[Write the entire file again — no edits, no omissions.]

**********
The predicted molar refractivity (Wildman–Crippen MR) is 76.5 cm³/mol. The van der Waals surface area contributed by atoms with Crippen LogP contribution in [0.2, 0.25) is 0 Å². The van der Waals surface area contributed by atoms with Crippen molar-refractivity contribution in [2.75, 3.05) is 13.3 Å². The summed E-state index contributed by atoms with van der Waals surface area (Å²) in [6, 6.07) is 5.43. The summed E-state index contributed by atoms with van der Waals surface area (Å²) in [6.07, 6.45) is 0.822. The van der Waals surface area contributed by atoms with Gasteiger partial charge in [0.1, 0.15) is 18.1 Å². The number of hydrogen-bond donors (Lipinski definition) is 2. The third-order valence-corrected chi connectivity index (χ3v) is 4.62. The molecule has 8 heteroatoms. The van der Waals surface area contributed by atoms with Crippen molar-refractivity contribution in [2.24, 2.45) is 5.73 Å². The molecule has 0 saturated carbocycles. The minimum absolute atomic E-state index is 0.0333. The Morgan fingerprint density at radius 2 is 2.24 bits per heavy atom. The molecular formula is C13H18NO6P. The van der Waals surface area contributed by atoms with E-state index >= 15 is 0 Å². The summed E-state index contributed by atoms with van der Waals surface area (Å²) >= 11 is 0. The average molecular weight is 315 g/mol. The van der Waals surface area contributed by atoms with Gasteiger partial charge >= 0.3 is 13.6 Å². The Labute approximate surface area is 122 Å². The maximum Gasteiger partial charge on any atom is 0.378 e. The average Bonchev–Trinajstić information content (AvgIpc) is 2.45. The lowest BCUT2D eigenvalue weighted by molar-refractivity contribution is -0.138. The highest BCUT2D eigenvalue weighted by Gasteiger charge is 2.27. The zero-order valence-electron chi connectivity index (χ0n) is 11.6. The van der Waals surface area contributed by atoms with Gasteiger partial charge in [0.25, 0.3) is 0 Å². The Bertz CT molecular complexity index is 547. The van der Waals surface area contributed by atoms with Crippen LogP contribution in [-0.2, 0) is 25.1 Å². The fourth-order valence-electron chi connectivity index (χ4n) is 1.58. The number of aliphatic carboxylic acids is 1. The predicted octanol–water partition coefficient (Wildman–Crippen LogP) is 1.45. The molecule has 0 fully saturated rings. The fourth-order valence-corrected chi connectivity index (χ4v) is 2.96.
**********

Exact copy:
The predicted molar refractivity (Wildman–Crippen MR) is 76.5 cm³/mol. The van der Waals surface area contributed by atoms with Crippen LogP contribution in [0.2, 0.25) is 0 Å². The van der Waals surface area contributed by atoms with Crippen molar-refractivity contribution in [2.75, 3.05) is 13.3 Å². The summed E-state index contributed by atoms with van der Waals surface area (Å²) in [6, 6.07) is 5.43. The summed E-state index contributed by atoms with van der Waals surface area (Å²) in [6.07, 6.45) is 0.822. The van der Waals surface area contributed by atoms with Gasteiger partial charge in [0.1, 0.15) is 18.1 Å². The number of hydrogen-bond donors (Lipinski definition) is 2. The third-order valence-corrected chi connectivity index (χ3v) is 4.62. The molecule has 8 heteroatoms. The van der Waals surface area contributed by atoms with Crippen molar-refractivity contribution in [2.24, 2.45) is 5.73 Å². The molecule has 0 saturated carbocycles. The minimum absolute atomic E-state index is 0.0333. The Morgan fingerprint density at radius 2 is 2.24 bits per heavy atom. The molecular formula is C13H18NO6P. The van der Waals surface area contributed by atoms with E-state index >= 15 is 0 Å². The summed E-state index contributed by atoms with van der Waals surface area (Å²) >= 11 is 0. The average molecular weight is 315 g/mol. The van der Waals surface area contributed by atoms with Gasteiger partial charge >= 0.3 is 13.6 Å². The Labute approximate surface area is 122 Å². The maximum Gasteiger partial charge on any atom is 0.378 e. The average Bonchev–Trinajstić information content (AvgIpc) is 2.45. The lowest BCUT2D eigenvalue weighted by molar-refractivity contribution is -0.138. The highest BCUT2D eigenvalue weighted by Gasteiger charge is 2.27. The zero-order valence-electron chi connectivity index (χ0n) is 11.6. The van der Waals surface area contributed by atoms with Gasteiger partial charge in [0.25, 0.3) is 0 Å². The Bertz CT molecular complexity index is 547. The van der Waals surface area contributed by atoms with Crippen LogP contribution in [-0.2, 0) is 25.1 Å². The fourth-order valence-electron chi connectivity index (χ4n) is 1.58. The number of aliphatic carboxylic acids is 1. The predicted octanol–water partition coefficient (Wildman–Crippen LogP) is 1.45. The molecule has 0 fully saturated rings. The fourth-order valence-corrected chi connectivity index (χ4v) is 2.96.